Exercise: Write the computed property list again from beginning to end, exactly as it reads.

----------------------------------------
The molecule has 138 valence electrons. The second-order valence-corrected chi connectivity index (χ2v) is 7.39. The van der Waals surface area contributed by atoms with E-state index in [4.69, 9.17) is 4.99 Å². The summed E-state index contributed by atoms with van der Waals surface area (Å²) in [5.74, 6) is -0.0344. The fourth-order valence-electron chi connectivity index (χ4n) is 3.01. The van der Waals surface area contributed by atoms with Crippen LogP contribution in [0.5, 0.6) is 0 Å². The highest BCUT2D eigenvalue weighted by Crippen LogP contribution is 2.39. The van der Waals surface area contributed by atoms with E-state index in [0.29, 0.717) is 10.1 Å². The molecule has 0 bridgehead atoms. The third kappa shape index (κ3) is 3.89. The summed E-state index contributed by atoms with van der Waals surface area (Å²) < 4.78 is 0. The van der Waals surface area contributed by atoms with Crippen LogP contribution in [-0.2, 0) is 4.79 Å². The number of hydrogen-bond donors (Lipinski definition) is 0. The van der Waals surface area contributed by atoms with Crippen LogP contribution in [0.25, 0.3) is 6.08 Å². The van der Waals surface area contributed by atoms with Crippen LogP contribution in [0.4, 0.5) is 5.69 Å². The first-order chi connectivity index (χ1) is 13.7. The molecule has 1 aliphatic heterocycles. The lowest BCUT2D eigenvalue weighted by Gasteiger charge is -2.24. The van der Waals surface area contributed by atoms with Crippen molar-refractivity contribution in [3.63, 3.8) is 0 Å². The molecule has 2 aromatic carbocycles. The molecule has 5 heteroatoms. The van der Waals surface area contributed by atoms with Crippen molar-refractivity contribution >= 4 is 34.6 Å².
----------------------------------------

The molecule has 138 valence electrons. The second-order valence-corrected chi connectivity index (χ2v) is 7.39. The van der Waals surface area contributed by atoms with E-state index in [4.69, 9.17) is 4.99 Å². The summed E-state index contributed by atoms with van der Waals surface area (Å²) in [5.74, 6) is -0.0344. The fourth-order valence-electron chi connectivity index (χ4n) is 3.01. The van der Waals surface area contributed by atoms with Crippen LogP contribution in [0.5, 0.6) is 0 Å². The highest BCUT2D eigenvalue weighted by Crippen LogP contribution is 2.39. The van der Waals surface area contributed by atoms with E-state index in [0.29, 0.717) is 10.1 Å². The molecule has 0 bridgehead atoms. The third kappa shape index (κ3) is 3.89. The summed E-state index contributed by atoms with van der Waals surface area (Å²) < 4.78 is 0. The van der Waals surface area contributed by atoms with Crippen LogP contribution in [-0.2, 0) is 4.79 Å². The number of hydrogen-bond donors (Lipinski definition) is 0. The van der Waals surface area contributed by atoms with Crippen LogP contribution in [0.25, 0.3) is 6.08 Å². The van der Waals surface area contributed by atoms with Crippen LogP contribution in [0.4, 0.5) is 5.69 Å². The first-order chi connectivity index (χ1) is 13.7. The molecule has 1 aliphatic heterocycles. The lowest BCUT2D eigenvalue weighted by Gasteiger charge is -2.24. The van der Waals surface area contributed by atoms with Crippen molar-refractivity contribution in [3.63, 3.8) is 0 Å². The molecule has 2 aromatic carbocycles. The molecule has 5 heteroatoms. The van der Waals surface area contributed by atoms with Crippen molar-refractivity contribution >= 4 is 34.6 Å².